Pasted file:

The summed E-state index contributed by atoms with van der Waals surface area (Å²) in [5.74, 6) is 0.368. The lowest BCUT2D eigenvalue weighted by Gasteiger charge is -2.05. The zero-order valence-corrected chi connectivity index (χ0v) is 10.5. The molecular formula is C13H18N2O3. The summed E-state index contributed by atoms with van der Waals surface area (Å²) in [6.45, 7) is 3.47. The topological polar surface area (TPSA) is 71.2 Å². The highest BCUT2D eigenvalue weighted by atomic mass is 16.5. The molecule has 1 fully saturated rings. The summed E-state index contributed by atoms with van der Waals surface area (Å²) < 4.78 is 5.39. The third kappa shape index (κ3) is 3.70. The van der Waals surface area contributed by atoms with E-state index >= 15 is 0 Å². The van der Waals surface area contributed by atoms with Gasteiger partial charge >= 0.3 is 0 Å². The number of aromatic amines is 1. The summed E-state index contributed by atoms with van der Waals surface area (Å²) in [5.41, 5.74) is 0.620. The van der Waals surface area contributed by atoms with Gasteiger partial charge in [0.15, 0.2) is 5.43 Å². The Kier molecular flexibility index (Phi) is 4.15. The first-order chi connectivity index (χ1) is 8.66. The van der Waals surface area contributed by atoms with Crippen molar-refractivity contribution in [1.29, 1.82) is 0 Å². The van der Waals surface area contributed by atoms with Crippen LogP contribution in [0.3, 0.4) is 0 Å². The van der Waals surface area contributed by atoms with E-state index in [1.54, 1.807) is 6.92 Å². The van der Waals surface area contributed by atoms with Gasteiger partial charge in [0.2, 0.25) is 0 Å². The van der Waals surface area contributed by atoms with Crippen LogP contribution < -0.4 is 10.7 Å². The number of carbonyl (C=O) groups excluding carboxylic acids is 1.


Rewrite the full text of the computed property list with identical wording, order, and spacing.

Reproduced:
The summed E-state index contributed by atoms with van der Waals surface area (Å²) in [5.74, 6) is 0.368. The lowest BCUT2D eigenvalue weighted by Gasteiger charge is -2.05. The zero-order valence-corrected chi connectivity index (χ0v) is 10.5. The molecular formula is C13H18N2O3. The summed E-state index contributed by atoms with van der Waals surface area (Å²) in [6.45, 7) is 3.47. The topological polar surface area (TPSA) is 71.2 Å². The highest BCUT2D eigenvalue weighted by atomic mass is 16.5. The molecule has 1 fully saturated rings. The summed E-state index contributed by atoms with van der Waals surface area (Å²) < 4.78 is 5.39. The third kappa shape index (κ3) is 3.70. The van der Waals surface area contributed by atoms with E-state index >= 15 is 0 Å². The van der Waals surface area contributed by atoms with Gasteiger partial charge >= 0.3 is 0 Å². The number of aromatic amines is 1. The summed E-state index contributed by atoms with van der Waals surface area (Å²) in [5.41, 5.74) is 0.620. The van der Waals surface area contributed by atoms with Gasteiger partial charge in [0.15, 0.2) is 5.43 Å². The Kier molecular flexibility index (Phi) is 4.15. The first-order chi connectivity index (χ1) is 8.66. The van der Waals surface area contributed by atoms with Crippen molar-refractivity contribution in [1.29, 1.82) is 0 Å². The van der Waals surface area contributed by atoms with Crippen LogP contribution in [0.3, 0.4) is 0 Å². The van der Waals surface area contributed by atoms with E-state index in [1.54, 1.807) is 6.92 Å². The van der Waals surface area contributed by atoms with Gasteiger partial charge in [0.2, 0.25) is 0 Å². The van der Waals surface area contributed by atoms with Crippen LogP contribution < -0.4 is 10.7 Å². The number of carbonyl (C=O) groups excluding carboxylic acids is 1.